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Meet Mindi McAllaster, United Way of Treasure Valley Champion

Profession: Associate Broker, Windemere Professionals Real Estate
Years Serving United Way: Since 2002
Volunteer Role with United Way: Former Board member, Former Loaned Executive, Financial Stability Grant Committee, Women United
Cause: Affordable Housing 
How’d you get involved with United Way?
While working as the Director of Development for the Eastern Oregon University Foundation, Mindi was exposed to many community nonprofits as an extension of the local university.  “While working with the for Eastern Oregon University Foundation, I had the opportunity to work with community nonprofits helping to connect them to resources.  It was in my role Director of Development I began to see how United Way operates on a higher level.  It was that higher level of operation, that got me interested in volunteering at United Way when I moved back to Boise.”  
What do you mean by ‘higher level’? 
“As a nonprofit, United Way of Treasure Valley operates on a higher level, a systemic level, by using data from the ALICE report to provide community analysis on complex social situations.  United Way drives initiatives helping to create collaboration amongst direct service providers to effect change systemically.  That is a whole new level, a higher level.”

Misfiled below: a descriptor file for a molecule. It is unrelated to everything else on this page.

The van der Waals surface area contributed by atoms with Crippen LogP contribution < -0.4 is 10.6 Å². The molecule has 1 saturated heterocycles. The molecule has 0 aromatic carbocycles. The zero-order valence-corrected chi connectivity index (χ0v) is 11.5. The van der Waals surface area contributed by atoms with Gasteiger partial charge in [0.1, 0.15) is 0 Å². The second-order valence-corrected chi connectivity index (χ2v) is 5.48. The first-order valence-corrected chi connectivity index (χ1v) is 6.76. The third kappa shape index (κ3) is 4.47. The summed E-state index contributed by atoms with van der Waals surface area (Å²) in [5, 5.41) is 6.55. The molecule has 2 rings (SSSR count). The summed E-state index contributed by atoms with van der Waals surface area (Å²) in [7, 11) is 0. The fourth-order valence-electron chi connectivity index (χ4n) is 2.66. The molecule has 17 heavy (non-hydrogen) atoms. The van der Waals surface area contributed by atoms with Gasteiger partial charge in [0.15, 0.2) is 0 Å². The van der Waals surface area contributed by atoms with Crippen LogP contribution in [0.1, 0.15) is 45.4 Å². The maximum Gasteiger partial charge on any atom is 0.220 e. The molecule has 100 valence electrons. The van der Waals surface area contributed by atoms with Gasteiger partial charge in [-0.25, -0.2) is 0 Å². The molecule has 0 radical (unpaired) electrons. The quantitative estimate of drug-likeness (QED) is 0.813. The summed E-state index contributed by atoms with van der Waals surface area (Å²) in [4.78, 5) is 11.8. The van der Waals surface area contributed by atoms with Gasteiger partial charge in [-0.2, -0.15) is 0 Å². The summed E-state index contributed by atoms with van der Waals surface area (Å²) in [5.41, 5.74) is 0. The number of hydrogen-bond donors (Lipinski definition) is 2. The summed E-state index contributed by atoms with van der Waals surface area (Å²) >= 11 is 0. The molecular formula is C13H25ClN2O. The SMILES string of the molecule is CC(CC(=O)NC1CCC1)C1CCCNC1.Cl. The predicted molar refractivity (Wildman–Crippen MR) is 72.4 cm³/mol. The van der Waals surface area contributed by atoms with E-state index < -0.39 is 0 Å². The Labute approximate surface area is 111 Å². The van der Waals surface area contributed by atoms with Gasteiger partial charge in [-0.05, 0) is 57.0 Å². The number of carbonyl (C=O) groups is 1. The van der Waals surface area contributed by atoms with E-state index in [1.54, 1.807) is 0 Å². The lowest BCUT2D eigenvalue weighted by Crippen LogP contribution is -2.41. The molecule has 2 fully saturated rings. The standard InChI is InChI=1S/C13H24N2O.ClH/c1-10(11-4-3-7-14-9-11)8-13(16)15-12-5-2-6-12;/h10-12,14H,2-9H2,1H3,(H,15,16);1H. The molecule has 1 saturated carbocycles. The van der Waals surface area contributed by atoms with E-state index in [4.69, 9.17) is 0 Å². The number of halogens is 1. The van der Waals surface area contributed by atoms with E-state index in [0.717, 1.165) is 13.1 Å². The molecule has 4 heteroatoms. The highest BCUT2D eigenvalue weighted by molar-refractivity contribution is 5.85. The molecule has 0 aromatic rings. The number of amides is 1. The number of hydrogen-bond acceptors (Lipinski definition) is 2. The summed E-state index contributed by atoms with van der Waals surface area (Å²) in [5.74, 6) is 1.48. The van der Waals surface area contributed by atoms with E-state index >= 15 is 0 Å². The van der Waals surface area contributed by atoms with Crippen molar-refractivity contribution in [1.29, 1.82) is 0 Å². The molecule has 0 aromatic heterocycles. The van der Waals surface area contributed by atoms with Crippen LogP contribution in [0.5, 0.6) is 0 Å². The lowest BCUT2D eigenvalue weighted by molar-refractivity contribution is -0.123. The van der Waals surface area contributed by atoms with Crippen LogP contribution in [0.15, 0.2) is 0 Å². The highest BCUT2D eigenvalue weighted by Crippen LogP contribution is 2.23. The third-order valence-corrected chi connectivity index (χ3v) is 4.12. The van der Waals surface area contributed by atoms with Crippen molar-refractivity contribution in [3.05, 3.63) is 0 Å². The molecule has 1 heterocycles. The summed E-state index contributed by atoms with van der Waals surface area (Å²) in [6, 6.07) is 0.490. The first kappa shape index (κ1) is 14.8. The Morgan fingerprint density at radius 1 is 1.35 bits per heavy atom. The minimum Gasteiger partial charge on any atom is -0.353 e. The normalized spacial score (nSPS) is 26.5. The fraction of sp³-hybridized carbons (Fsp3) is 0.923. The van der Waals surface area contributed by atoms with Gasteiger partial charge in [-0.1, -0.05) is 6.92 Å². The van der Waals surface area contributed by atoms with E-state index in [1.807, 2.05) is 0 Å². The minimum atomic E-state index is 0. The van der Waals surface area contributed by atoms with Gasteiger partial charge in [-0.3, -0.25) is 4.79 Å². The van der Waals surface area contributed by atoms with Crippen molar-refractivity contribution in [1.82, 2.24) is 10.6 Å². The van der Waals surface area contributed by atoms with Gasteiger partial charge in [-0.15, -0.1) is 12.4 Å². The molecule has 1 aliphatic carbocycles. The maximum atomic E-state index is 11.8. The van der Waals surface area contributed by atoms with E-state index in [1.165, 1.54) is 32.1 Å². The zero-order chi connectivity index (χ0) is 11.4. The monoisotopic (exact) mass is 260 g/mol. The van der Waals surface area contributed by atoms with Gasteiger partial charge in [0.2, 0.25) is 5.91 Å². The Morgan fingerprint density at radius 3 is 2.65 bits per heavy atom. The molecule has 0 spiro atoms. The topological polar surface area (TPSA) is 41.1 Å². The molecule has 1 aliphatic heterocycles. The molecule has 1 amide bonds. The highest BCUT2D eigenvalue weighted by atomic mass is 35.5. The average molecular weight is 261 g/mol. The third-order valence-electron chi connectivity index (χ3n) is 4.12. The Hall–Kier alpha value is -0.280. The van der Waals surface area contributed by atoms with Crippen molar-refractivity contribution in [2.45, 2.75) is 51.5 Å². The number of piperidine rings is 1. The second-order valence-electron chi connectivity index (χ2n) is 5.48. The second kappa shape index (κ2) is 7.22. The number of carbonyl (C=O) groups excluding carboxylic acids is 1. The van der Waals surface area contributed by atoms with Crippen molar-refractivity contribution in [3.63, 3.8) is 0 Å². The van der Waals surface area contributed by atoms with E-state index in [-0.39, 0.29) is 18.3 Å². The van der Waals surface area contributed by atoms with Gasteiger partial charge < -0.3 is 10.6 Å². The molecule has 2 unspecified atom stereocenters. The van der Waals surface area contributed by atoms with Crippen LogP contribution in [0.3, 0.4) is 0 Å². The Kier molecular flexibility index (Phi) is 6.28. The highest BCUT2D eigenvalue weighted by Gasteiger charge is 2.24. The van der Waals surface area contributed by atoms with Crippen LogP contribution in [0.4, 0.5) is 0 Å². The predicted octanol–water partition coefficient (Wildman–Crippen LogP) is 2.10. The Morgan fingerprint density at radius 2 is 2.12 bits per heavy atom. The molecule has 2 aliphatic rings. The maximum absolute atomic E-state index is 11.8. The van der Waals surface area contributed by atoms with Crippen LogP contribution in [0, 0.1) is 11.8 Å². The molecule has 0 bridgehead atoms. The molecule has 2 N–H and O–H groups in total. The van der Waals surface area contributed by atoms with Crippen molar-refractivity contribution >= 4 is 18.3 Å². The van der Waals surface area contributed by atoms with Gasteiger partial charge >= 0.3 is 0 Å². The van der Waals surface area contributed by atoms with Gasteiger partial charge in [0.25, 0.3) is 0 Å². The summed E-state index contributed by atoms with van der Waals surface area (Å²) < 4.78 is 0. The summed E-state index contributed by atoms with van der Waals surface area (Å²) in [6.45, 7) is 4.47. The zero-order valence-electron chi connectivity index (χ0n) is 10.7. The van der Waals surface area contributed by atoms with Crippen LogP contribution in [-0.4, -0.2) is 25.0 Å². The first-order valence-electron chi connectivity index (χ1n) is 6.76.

What is the ALICE Report? 
ALICE is an acronym for Asset Limited, Income Constrained, Employed.  “The ALICE report helps to identify the struggles facing employed individuals who can’t make ends meet.  Data is then used to stimulate meaningful discussion, attract new community partners, and ultimately inform collaborative strategies for positive change within communities. 
What community issue addressed in the ALICE report is closest to your heart? 
Affordable housing.  “The sad truth is, we don’t all prosper in prosperous times.  As I talk to colleagues across America, real estate agents in larger communities are telling me that they have lost all hope on the fight against homelessness, but Boise doesn’t have to be that way.”
“During one of my visits to a United Way funded partner, I watched as a success story walked through the door just to say thank you.”  The community member that had been helped had previously been homeless and lost custody of her children.  “What happened when a collaborative approach was used, is nothing short of amazing.  That individual is now housed, gainfully employed, and had all her children in attendance at her college graduation.” 
Why United Way? 
In Idaho, nearly a quarter of a million households – 40 percent – could not afford basic needs such as housing, child care, food, health care, and transportation in 2016.  “From a business and economic perspective - it is the most thoughtful process to philanthropic giving.  Instead of a shotgun approach, it is a laser approach backed by data to make the most efficient use of charitable dollars, helping to make meaningful, systemic changes to the status quo.  I’m making it my mission to advocate for affordable housing in our community, especially for ALICE.”